The banner takeaway from Rod Rosenstein’s confirmation hearing Tuesday was his refusal to say with any certainty that, as deputy attorney general, he would appoint a special prosecutor to investigate Russian interference in the 2016 election. Trump’s pick for the No. 2 job at the Department of Justice—a longtime federal prosecutor from Maryland—wouldn’t have faced questions on this subject under normal circumstances. But with Attorney General Jeff Sessions, Rosenstein’s likely future boss, having recused himself from any investigation into the Trump team’s interactions with Russian officials, he has been thrust into a position of unusual influence over how the issue will be handled by the DOJ.
At his hearing, Rosenstein argued that committing to a special prosecutor before his confirmation would set a dangerous precedent. “I view it as an issue of principle that as a nominee for deputy attorney general, I should not be promising to take action on a particular case,” Rosenstein said. “I believe that if I were to do this in this case, some future deputy attorney general nominee would be … asked to make a similar commitment, and they’d say, ‘Rosenstein did it, why won’t you?’ ”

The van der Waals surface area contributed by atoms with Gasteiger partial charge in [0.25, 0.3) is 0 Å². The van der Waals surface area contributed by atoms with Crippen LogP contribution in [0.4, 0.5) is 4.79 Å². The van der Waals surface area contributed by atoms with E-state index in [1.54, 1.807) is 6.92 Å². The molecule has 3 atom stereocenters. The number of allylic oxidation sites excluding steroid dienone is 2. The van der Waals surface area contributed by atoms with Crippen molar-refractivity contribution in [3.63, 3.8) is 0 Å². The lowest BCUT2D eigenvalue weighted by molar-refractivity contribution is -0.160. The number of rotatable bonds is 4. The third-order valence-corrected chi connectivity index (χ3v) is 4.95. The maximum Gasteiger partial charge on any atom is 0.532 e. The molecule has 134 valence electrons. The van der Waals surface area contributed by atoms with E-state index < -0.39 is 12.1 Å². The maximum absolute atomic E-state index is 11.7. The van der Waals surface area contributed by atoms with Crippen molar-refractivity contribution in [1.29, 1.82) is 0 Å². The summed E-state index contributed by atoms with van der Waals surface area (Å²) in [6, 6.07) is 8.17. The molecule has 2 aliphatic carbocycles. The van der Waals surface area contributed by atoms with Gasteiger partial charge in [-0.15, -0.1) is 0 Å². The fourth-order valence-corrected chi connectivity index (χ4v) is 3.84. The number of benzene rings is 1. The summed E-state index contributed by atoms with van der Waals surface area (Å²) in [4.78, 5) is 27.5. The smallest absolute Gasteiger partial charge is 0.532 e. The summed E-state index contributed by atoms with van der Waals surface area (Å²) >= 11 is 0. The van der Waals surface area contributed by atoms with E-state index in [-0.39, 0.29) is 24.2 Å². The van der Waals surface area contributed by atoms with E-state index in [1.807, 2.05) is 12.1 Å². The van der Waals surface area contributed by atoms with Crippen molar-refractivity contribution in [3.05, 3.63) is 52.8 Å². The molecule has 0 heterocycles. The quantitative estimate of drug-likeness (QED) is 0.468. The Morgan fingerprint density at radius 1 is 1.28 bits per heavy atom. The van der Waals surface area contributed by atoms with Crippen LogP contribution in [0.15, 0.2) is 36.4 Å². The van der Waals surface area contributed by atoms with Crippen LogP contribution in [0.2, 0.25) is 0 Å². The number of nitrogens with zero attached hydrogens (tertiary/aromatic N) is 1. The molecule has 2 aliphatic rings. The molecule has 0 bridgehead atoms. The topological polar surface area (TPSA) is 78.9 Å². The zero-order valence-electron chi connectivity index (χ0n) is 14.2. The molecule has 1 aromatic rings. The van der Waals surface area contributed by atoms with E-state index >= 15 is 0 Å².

He also repeatedly pleaded ignorance, explaining that he knew nothing about the status of any Russia-related investigations aside from what he’d read in the media and couldn’t possibly make a ruling as to how the issue should be dealt with until he has an opportunity to weigh the evidence. It was a reasonable enough argument. The Russia situation is extremely opaque, and as these elaborate crib sheets about “what we know and don’t know” from New York and Lawfare demonstrate, we can’t even say for sure which intelligence agencies have been investigating the Trump campaign’s Russia ties, and we certainly don’t have any clarity on what those efforts have turned up.
Realistically, Rosenstein was never going to make a Russia-related promise at Tuesday’s hearing. For all the saber-rattling from Senate Democrats—Sen. Richard Blumenthal says he will do everything in his power to block Rosenstein’s confirmation unless the nominee makes a commitment on the special prosecutor issue—there was just no way Rosenstein would paint himself into that corner. As Rosenstein noted, his colleague Dana Boente—a federal prosecutor who became acting attorney general on Jan. 30, when Trump fired Obama holdover Sally Yates for refusing to defend his immigration ban—has thus far decided against appointing a special counsel. Rosenstein said he was “not in a position to know” whether Boente’s decision is correct or not and wouldn’t be able to reach his own conclusion prior to being confirmed.